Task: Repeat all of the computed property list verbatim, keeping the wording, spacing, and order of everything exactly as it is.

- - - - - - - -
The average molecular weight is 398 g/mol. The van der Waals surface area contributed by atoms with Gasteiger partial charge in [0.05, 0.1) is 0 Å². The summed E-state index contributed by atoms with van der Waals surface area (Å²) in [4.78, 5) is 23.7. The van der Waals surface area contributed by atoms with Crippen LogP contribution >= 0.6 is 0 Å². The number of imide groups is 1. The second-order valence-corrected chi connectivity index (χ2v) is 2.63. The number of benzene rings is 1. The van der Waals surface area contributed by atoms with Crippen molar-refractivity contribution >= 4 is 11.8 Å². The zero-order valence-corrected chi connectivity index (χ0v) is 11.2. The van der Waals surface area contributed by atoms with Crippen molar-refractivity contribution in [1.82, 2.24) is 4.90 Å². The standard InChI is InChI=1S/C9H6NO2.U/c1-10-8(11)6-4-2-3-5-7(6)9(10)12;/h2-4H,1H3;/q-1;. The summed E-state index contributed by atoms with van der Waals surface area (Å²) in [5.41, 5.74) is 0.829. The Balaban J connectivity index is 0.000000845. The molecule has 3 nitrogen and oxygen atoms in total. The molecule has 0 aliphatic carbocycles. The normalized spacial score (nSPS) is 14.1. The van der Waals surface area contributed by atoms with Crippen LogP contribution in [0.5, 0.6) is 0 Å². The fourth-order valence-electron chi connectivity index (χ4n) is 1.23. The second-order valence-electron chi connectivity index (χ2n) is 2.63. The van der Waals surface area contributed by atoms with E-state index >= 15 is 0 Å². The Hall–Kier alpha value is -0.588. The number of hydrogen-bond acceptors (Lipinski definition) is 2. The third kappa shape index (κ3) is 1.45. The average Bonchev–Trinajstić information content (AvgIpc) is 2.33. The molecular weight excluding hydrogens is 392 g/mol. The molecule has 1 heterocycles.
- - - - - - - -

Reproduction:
The average molecular weight is 398 g/mol. The van der Waals surface area contributed by atoms with Gasteiger partial charge in [0.05, 0.1) is 0 Å². The summed E-state index contributed by atoms with van der Waals surface area (Å²) in [4.78, 5) is 23.7. The van der Waals surface area contributed by atoms with Crippen LogP contribution >= 0.6 is 0 Å². The number of imide groups is 1. The second-order valence-corrected chi connectivity index (χ2v) is 2.63. The number of benzene rings is 1. The van der Waals surface area contributed by atoms with Crippen molar-refractivity contribution >= 4 is 11.8 Å². The zero-order valence-corrected chi connectivity index (χ0v) is 11.2. The van der Waals surface area contributed by atoms with Crippen molar-refractivity contribution in [1.82, 2.24) is 4.90 Å². The standard InChI is InChI=1S/C9H6NO2.U/c1-10-8(11)6-4-2-3-5-7(6)9(10)12;/h2-4H,1H3;/q-1;. The summed E-state index contributed by atoms with van der Waals surface area (Å²) in [5.41, 5.74) is 0.829. The Balaban J connectivity index is 0.000000845. The molecule has 3 nitrogen and oxygen atoms in total. The molecule has 0 aliphatic carbocycles. The normalized spacial score (nSPS) is 14.1. The van der Waals surface area contributed by atoms with Crippen LogP contribution in [0.5, 0.6) is 0 Å². The fourth-order valence-electron chi connectivity index (χ4n) is 1.23. The second-order valence-electron chi connectivity index (χ2n) is 2.63. The van der Waals surface area contributed by atoms with E-state index >= 15 is 0 Å². The Hall–Kier alpha value is -0.588. The number of hydrogen-bond acceptors (Lipinski definition) is 2. The third kappa shape index (κ3) is 1.45. The average Bonchev–Trinajstić information content (AvgIpc) is 2.33. The molecular weight excluding hydrogens is 392 g/mol. The molecule has 1 heterocycles.